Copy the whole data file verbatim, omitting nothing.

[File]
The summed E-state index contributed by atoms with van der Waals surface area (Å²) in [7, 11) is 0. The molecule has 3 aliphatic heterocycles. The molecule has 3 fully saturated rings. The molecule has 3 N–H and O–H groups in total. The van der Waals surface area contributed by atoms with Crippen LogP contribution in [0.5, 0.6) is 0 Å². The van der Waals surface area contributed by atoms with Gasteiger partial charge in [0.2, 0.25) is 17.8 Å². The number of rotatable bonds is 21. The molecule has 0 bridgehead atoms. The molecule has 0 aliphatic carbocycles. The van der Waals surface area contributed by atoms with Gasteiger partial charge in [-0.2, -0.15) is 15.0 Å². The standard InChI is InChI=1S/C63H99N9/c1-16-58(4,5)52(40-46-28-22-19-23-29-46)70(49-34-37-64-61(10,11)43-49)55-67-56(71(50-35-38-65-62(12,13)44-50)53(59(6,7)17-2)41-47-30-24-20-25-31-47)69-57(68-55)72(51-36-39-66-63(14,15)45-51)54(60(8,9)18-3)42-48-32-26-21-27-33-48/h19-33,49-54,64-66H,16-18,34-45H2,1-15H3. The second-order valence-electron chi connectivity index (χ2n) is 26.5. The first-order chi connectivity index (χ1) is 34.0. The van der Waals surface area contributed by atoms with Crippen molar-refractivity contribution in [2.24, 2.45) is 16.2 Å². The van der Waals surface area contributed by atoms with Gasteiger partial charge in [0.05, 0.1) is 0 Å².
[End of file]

The summed E-state index contributed by atoms with van der Waals surface area (Å²) in [7, 11) is 0. The molecule has 3 aliphatic heterocycles. The molecule has 3 fully saturated rings. The molecule has 3 N–H and O–H groups in total. The van der Waals surface area contributed by atoms with Crippen LogP contribution in [0.5, 0.6) is 0 Å². The van der Waals surface area contributed by atoms with Gasteiger partial charge in [0.2, 0.25) is 17.8 Å². The number of rotatable bonds is 21. The molecule has 0 bridgehead atoms. The molecule has 0 aliphatic carbocycles. The van der Waals surface area contributed by atoms with Gasteiger partial charge in [-0.2, -0.15) is 15.0 Å². The standard InChI is InChI=1S/C63H99N9/c1-16-58(4,5)52(40-46-28-22-19-23-29-46)70(49-34-37-64-61(10,11)43-49)55-67-56(71(50-35-38-65-62(12,13)44-50)53(59(6,7)17-2)41-47-30-24-20-25-31-47)69-57(68-55)72(51-36-39-66-63(14,15)45-51)54(60(8,9)18-3)42-48-32-26-21-27-33-48/h19-33,49-54,64-66H,16-18,34-45H2,1-15H3. The second-order valence-electron chi connectivity index (χ2n) is 26.5. The first-order chi connectivity index (χ1) is 34.0. The van der Waals surface area contributed by atoms with Crippen molar-refractivity contribution in [2.24, 2.45) is 16.2 Å². The van der Waals surface area contributed by atoms with Gasteiger partial charge in [0.05, 0.1) is 0 Å².